It could be a Tour de France of surprises, if the opening stage is any indication. The race began in Brussels, looped around the flats of Belgium in a tribute to Tour great Eddy Merckx, and returned to Brussels for a flat finish that was expected by many to put sprinter Dylan Groenewegen into the Tour’s first yellow jersey. And indeed, in the closing kilometers the sprinters’ teams, including Groenewegen’s Jumbo-Visma, all organized to deliver their fast finishers in the right place at the right time. But a crash with just a kilometer and a half remaining put a half-dozen riders on the ground, including Groenewegen, who lay prone on the pavement for several seconds.
The riders who remained upright continued their gallop, however, and in the final blitz it looked as though it would be a duel between Sonny Colbrelli and six-time green jersey winner Peter Sagan, when a rider in Jumbo-Visma black and yellow emerged from the masses and pipped the pair at the line. NBC Sports commentator Phil Liggett assumed, naturally, that if it wasn’t Groenewegen (who was still picking himself up off the ground) then surely it must be Wout Van Aert, their promising Classics rider. Not until the dust had settled was the winner revealed as … Mike Teunissen?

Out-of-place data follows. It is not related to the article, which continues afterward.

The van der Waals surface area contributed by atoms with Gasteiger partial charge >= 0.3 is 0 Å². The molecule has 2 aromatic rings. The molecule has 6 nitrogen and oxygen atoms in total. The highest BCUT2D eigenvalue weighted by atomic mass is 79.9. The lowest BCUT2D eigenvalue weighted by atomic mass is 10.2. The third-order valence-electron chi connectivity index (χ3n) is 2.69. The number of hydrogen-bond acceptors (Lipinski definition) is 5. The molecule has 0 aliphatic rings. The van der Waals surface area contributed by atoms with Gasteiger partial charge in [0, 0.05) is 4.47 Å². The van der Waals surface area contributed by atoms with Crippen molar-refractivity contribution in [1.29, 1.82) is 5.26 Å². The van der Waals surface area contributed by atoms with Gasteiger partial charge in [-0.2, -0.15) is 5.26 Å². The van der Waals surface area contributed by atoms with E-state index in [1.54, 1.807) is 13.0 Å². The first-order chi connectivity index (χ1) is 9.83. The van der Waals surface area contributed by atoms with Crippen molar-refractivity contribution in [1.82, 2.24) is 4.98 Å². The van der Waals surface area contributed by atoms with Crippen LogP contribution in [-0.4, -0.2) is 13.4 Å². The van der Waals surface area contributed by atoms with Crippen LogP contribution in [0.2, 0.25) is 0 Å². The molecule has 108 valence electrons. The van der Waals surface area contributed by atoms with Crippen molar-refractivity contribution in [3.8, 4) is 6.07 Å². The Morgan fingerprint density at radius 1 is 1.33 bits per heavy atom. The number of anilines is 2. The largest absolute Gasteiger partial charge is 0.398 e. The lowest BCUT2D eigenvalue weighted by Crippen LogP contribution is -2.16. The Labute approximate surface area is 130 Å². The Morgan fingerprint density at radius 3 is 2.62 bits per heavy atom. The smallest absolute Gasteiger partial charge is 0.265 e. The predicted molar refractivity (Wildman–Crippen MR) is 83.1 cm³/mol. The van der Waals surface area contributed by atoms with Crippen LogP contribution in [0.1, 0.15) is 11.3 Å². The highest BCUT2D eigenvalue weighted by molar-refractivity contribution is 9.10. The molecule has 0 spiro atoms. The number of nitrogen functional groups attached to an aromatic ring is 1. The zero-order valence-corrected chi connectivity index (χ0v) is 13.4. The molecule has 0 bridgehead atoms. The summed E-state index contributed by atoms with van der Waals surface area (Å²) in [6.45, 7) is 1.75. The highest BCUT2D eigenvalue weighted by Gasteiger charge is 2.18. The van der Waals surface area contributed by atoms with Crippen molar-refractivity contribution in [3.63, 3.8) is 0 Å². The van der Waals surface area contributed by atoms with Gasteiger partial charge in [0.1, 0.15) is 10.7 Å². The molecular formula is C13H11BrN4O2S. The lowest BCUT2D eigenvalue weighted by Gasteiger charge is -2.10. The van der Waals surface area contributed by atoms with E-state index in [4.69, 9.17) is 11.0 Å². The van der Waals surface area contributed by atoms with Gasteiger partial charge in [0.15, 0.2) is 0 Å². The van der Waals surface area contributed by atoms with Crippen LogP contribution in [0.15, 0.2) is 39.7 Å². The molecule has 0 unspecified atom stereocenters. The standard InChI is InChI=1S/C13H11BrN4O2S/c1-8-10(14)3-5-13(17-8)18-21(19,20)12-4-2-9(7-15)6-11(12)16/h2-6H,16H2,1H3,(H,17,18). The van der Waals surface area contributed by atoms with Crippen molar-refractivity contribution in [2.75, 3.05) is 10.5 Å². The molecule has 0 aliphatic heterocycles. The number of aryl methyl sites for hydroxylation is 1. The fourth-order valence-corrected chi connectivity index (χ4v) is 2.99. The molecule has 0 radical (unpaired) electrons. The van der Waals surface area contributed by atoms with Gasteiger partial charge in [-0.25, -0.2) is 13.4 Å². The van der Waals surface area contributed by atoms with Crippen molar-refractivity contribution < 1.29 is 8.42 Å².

[Cue the sound of commentators hurriedly googling.]
The Dutchman told reporters later that their team had trained hard to give Groenewegen the perfect lead-out to the finish line, and they’d specifically targeted the opening stage, so when he looked around and found his teammate missing, he figured he might as well push on and see what he could do himself. And though he’d never before won a stage in the Tour de France – or any Grand Tour – he managed to steal a win from some of the best sprinters in the business. In the process, he traded his yellow and black for pure yellow, as the first leader of the Tour de France.